No One Owns the Sky | Sojourners

No One Owns the Sky

Kids in many places and of many ages remember fondly their favorite Dr. Seuss book (as an organizer, mine is Horton Hears a Who). Theodor Geisel, the author of these books, died in September 1991. He will be remembered for the insightful social and political interpretation he provided, as well as for his wit and humor.

As per our custom, we offer in the December UnderReview section a look at some of the children's books currently receiving attention. All titles were released during 1991, and all are geared to a 3-to-6-year-old audience unless otherwise indicated.

No One Owns the Sky

As the multiculturalism debate rages within adult culture, it is encouraging and heartwarming to find children's books that move through, and in some cases beyond, that polemic. The best of 1991's offerings in this regard is Tree of Cranes by Allen Say (Houghton Mifflin Company, $16.95, cloth). The realistic watercolors give life to this story of the intersection of two cultures.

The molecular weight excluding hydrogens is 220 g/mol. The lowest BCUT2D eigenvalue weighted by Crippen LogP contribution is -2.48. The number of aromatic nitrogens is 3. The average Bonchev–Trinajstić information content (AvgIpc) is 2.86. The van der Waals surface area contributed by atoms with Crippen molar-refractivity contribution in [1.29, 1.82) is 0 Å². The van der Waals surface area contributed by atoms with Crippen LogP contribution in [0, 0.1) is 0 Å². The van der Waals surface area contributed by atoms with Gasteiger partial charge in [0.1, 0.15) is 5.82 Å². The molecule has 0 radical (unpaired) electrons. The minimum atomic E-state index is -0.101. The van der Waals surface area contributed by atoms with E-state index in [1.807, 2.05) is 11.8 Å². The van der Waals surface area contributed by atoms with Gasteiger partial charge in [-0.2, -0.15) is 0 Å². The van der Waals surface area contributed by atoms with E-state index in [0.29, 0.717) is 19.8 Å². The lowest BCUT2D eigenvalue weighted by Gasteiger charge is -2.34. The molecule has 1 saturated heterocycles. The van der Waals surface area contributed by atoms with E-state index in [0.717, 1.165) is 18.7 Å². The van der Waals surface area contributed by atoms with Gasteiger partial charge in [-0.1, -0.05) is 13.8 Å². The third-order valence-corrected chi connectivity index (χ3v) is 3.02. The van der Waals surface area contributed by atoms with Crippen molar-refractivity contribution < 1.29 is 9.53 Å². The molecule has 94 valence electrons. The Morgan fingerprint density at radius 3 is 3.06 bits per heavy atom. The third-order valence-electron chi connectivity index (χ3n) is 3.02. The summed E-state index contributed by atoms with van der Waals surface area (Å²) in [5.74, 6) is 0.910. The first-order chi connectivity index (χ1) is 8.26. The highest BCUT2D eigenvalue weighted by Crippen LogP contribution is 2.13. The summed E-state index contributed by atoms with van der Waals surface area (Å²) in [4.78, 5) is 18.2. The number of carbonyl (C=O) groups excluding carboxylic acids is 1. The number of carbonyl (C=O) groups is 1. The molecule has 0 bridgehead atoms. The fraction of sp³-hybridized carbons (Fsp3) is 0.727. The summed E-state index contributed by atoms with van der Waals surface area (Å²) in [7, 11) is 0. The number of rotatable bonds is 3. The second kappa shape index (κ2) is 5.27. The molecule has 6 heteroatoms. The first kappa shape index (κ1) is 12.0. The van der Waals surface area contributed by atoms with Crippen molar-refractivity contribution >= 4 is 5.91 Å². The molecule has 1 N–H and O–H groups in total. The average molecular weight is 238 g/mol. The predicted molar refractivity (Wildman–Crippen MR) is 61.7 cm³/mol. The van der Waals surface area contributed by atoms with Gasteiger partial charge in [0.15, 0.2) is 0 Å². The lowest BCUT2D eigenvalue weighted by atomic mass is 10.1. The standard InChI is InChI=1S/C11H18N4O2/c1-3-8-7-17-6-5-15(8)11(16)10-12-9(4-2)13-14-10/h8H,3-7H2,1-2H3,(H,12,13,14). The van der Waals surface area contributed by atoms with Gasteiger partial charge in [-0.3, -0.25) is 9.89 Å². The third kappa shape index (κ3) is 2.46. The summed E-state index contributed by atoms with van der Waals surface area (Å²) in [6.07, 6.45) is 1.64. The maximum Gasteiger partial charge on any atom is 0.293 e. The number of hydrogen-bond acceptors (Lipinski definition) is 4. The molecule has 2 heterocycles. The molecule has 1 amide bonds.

Tree of Cranes provides that uncommon opportunity to see our own cultural customs through the eyes of another culture. Set in Japan, the mother of the family remembers her youthful days celebrating Christmas in California. She shares these memories by creating a simple festival for her son, so he might have memories of his own some day.

While the story won't please everyone since the cultural and not the religious aspects of Christmas are presented, it does provide a strong portrayal of the importance of tradition and culture. For those desiring to teach their children about bringing together people of differing backgrounds on what is a continually shrinking planet, this book offers a direction.

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